• Content Type: Journal Article
  • Journal: Journal of Democracy
  • Institution: National Endowment for Democracy
  • Abstract: When can we realistically expect ordinary people to check the authoritarian ambitions of elected politicians? An answer to this question is key to understanding the most prominent development in the dynamic of democratic survival since the end of the Cold War: the subversion of democracy by elected incumbents and its emergence as the most common form of democratic breakdown. This article proposes an explanation according to which political polarization undermines the public’s ability to serve as a democratic check: In polarized electorates, voters are willing to trade off democratic principles for partisan interests. The article presents evidence that supports this claim; raises questions about the real-world relevance of conventional measures of support for democracy; and highlights the importance of understanding the role that ordinary people play in democratic backsliding.
  • Topic: Authoritarianism, Elections, Democracy, Polarization
  • Political Geography: Global Focus
  • Author: Sheri Berman, Maria Snegovaya
  • Publication Date: 07-2019
  • Content Type: Journal Article
  • Journal: Journal of Democracy
  • Institution: National Endowment for Democracy
  • Abstract: Across Europe and many other parts of the world, traditional parties of the left seem to be in terminal decline. While there are many reasons for this, we argue that the most important was the left’s shift to the center on economic issues during the late twentieth century. Although this shift made some sense in the short-term, over the long-term it had deleterious, perhaps even fatal, consequences: It watered down the left’s distinctive historical profile; rendered socialist and social-democratic parties unable to take advantage of widespread discontent over the fallout from neoliberal reforms and the 2008 financial crisis; created incentives for parties to emphasize cultural and social rather than economic or class appeals; and undermined the representative nature of democracy. The shift in the left’s economic profile, in short, deserves center stage in any account of its decline. Moreover, this shift and its consequences have been crucial to the rise of a nativist, populist right and to the broader problems facing democracy today in Western and Eastern Europe, as well as other parts of the world.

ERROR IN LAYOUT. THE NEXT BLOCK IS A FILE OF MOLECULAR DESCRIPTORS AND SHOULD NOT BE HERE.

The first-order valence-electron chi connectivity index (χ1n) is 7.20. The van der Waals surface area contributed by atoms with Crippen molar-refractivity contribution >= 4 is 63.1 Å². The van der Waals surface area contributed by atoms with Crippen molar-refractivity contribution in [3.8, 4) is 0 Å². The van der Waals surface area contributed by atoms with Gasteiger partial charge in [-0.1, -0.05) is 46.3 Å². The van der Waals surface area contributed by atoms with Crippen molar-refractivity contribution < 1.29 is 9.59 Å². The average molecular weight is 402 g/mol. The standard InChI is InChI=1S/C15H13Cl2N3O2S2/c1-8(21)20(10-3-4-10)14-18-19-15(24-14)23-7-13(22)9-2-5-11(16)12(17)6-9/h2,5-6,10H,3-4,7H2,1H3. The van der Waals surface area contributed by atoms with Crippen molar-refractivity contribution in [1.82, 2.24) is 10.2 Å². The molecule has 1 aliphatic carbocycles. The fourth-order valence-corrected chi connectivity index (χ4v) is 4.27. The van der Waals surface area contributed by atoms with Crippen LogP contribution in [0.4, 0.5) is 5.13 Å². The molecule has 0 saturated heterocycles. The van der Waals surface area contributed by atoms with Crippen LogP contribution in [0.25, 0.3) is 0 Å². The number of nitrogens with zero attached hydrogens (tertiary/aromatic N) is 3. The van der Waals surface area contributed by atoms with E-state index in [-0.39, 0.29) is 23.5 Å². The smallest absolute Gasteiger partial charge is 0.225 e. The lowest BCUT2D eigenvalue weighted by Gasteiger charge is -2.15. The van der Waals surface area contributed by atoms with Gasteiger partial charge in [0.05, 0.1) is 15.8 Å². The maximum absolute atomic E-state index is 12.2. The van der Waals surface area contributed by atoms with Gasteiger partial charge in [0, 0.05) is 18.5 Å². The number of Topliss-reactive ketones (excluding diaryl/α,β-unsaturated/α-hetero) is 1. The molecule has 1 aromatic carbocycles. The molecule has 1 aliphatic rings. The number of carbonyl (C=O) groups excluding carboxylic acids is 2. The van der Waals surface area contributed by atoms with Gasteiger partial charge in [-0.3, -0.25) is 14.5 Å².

• Topic: Democracy, Populism, Liberalism, Leftist Politics
  • Political Geography: Europe, Global Focus
  • Author: Amichai Magen
  • Publication Date: 01-2018
  • Content Type: Journal Article
  • Journal: Journal of Democracy
  • Institution: National Endowment for Democracy
  • Abstract: Global rates of terrorism have skyrocketed since 9/11, yet the aggregate increase tells us very little about the distribution of attacks across different regime types. Contrary to the traditional scholarly view and popular perceptions in the West, reasonably high-quality democracies enjoy a robust and growing “triple democracy advantage” in facing the scourge of post-9/11 terrorism. Not only are liberal democracies and polyarchies less prone to terrorist attacks than all other regime types, but the rate of increase in the number of attacks among these democracies is substantially lower in comparison to other regime types, and they are significantly better at minimizing casualties.
  • Topic: Terrorism, Counter-terrorism, War on Terror
  • Political Geography: Global Focus
  • Author: Alexander Cooley, John Heathershaw, J.C. Sharman
  • Publication Date: 01-2018
  • Content Type: Journal Article
  • Journal: Journal of Democracy
  • Institution: National Endowment for Democracy